HOW TO SUMMIT YOUR MOUNTAINS: a survival guide




Nature, as wide and majestic as it is, always teaches me about simple things.  It knows more about the foundational principles of life than I'll ever be able to grasp and often embodies the mastery of them.  From the coexistence of species to the stillness of waterfalls, there is always a reminder that can be taken from nature's perfect example as to how to approach this life we've been granted.

In this post I want to touch on one of the lessons nature has recently taught me while I flip through some of my favorite moments from a recent hike I took on Stone Mountain in North Carolina.  On the hike, I was accompanied by some close friends from my church (the tiny dots in the above picture).  They make a few appearances throughout this post and played in integral role in the lessons I learned from the mountains that day.  I hope you enjoy some of their photogenic moments I captured.


This post is all about process.  Yes, the slow and steady of life.  The hills and the valleys.  The steepening terrain.  It's about all of those things and, more importantly, how you as an individual can make peace with their presence while still moving forward.

I feel as though hiking up a mountain is a fairly realistic parallel to many of the challenges of this life.  Your mountains might wind a little more than mine.  They might take a few extra turns or even have you climbing a steeper trail. 


Your mountains might even be ones you willingly and soberly placed in front of yourself.  They're ones that you chose because, in addition to the view being great, these mountains will make you a better and more equipped person to continue on your life's trek.

Let me first just say that if you're one of those people who places mountains in front of yourself, you're already succeeding.  Taking that first step to desire change in yourself through dedication and process in either a personal project, fitness regimen, career goal, or otherwise is already pushing you forward solely with the power of your mindset.  It has the ability to set you up for success in many areas in your life, no matter how many times you may fail.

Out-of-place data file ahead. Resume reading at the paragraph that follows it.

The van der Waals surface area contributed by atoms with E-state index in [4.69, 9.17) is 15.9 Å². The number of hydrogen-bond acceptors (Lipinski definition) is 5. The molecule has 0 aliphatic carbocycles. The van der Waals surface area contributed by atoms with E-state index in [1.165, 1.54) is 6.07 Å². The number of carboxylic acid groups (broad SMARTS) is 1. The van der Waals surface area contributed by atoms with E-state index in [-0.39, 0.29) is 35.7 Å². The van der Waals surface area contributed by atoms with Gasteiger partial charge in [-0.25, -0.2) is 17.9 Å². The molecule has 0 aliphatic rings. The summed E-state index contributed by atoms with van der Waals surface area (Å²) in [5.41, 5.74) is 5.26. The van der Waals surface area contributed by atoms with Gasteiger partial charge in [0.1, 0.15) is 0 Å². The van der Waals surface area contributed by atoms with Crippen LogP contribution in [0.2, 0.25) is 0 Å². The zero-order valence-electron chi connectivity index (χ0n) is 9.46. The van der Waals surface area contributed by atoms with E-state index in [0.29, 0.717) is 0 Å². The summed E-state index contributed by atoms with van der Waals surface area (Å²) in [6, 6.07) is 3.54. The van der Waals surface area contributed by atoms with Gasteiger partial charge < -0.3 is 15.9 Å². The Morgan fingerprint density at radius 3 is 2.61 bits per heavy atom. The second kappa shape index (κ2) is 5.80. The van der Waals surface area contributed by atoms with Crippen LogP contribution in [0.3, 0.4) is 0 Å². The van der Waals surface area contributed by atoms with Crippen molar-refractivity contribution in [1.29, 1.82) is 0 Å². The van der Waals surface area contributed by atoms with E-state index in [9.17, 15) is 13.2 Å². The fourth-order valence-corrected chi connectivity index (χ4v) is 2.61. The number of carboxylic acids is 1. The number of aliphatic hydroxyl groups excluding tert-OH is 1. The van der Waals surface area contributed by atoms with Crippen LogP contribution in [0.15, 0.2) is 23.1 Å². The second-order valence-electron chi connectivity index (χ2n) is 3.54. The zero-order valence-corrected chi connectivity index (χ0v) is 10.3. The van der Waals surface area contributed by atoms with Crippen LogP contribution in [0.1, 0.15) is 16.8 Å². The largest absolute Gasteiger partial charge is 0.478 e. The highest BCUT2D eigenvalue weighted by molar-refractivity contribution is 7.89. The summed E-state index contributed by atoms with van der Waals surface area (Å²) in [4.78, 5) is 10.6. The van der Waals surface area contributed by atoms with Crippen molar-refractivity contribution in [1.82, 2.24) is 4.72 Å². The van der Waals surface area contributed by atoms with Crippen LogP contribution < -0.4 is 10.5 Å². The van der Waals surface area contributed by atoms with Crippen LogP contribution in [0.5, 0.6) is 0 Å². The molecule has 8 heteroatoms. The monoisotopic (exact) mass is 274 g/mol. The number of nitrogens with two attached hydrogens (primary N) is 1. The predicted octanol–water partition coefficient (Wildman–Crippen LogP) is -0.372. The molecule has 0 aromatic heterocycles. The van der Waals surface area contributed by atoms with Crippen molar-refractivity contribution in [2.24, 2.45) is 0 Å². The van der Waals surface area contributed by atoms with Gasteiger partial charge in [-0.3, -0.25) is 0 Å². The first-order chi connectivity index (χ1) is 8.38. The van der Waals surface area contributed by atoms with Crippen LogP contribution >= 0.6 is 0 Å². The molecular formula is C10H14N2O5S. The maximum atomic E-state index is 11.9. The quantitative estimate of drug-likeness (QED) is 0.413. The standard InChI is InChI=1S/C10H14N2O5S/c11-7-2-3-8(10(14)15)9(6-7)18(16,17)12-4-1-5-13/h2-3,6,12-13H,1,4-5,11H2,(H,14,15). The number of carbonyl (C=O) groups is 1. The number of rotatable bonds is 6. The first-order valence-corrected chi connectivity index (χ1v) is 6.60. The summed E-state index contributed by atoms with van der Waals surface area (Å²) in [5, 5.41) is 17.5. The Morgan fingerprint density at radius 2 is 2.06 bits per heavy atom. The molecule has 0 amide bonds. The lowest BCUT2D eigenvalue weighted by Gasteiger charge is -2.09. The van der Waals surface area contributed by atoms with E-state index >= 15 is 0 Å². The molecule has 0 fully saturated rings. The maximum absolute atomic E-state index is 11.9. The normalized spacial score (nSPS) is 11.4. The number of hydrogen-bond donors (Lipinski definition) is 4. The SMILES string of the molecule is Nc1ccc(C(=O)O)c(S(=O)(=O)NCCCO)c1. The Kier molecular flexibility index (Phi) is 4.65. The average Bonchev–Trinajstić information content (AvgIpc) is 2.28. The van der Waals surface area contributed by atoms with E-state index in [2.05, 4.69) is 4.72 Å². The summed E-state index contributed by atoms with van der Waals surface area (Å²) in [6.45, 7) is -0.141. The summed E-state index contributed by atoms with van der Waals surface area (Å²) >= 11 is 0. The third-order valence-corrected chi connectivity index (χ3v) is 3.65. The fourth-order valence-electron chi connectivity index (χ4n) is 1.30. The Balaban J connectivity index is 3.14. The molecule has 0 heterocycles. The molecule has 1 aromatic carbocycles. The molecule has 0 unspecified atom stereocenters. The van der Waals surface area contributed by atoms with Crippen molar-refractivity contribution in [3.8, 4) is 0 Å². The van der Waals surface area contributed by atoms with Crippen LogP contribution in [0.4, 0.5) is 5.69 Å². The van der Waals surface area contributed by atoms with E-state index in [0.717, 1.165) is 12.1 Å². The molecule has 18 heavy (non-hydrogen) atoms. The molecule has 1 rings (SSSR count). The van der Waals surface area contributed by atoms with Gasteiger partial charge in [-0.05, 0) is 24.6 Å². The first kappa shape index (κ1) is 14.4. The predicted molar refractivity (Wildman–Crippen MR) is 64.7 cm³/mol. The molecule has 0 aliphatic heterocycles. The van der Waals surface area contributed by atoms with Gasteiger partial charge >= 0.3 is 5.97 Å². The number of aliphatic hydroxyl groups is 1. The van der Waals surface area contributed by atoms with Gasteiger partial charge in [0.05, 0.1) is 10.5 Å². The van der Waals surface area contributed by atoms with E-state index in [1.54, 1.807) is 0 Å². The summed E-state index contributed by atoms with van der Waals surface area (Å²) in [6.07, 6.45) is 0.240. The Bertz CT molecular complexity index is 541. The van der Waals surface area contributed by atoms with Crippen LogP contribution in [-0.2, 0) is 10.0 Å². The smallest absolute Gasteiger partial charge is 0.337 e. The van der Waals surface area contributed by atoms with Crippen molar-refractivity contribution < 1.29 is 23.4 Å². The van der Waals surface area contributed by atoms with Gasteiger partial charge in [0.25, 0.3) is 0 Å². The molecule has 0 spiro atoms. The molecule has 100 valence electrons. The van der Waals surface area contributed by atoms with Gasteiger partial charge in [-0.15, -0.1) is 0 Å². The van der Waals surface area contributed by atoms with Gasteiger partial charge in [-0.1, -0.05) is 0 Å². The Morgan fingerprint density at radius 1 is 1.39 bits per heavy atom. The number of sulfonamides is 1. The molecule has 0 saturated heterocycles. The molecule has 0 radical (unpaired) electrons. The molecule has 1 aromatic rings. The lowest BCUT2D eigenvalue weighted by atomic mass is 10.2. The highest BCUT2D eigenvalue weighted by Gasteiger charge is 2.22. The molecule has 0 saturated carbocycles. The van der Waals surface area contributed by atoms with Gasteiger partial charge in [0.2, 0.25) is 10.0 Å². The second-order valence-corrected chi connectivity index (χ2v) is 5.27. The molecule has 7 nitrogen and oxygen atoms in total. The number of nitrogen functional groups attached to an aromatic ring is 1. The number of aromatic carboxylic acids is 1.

But maybe you're not at the bottom of any mountain.  Maybe the thought has never even passed your mind to take a hike just for the joy and appreciation of the process and hard work it takes.  If that's the case, you're not alone, but you're also not moving.  You value comfort over betterment and have yet to fully grasp the importance of self-motivated discipline.

If this is you, I invite you to consider taking on a goal or project that wasn't assigned to you or forced upon you.  Create one that you've gifted to yourself as an investment in personal growth.  It doesn't have to be big or overwhelming.  It just has to be moving you, giving you experience, and teaching you more about yourself.


Now that you've found yourself ready to begin your hike, start that project, or prepare to reach that goal, I want you to keep in mind one simple word: process.  Process means a lot of things, but it doesn't mean cutting corners and giving up.  It requires patient endurance and an acceptance that the job will be done, not perfectly, but thoroughly.

Process requires a letting go of expectations while demanding persistent action.  It focuses on forward movement so that growth and develop happens actively in movement and not passively in thought, bogging you down.  


Don't be fooled, though.  Process, despite its rigid connotation, allows for great creativity and ingenuity.  In fact, in order to get the most out of process, one must not follow the steps they set out for themselves blindly, but constantly be in a state of reevaluation and refinement.

While on the hike, my friends and I were not interested in having a halfway decent experience.  We wanted to make the most out of the trip.  We made spur of the moment decisions to take side routes that sounded interesting, read historical placards, adjusted our pace to meet our time goals, moved lunchtime to a more convenient point in our hike, and played a little longer than anticipated in the waterfall.  None of these decisions were originally decided on, nor were they a diversion from process. They just enhanced our experience and made the trip even more memorable. 


Many people, even those who set and meet goals routinely, have a problem with a certain defining characteristic of process that sets it apart from general productivity.  That specific element is the appreciation of the in between.  Sure, the view is great on the top of the mountain, but did you notice the satisfaction of the switchbacks, feel your heart pounding in your chest, appreciate the steps you took, and live in the moment?  If you didn't, you didn't grow.  You didn't learn to appreciate the 90% while being so fixated on the 10%.  You forgot that a change in you doesn't happen when you reach your goal, but it's happening every step of the way.

Don't overlook the path which brings you to the mountaintop.


Climb steadily.  Climb patiently.  Climb purposefully.

You're never as far as you think from a better you.


Thank you for your time and read.  I hope the mountains have given you a little wisdom today. 

Much Love,
Sydney

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1 comments:

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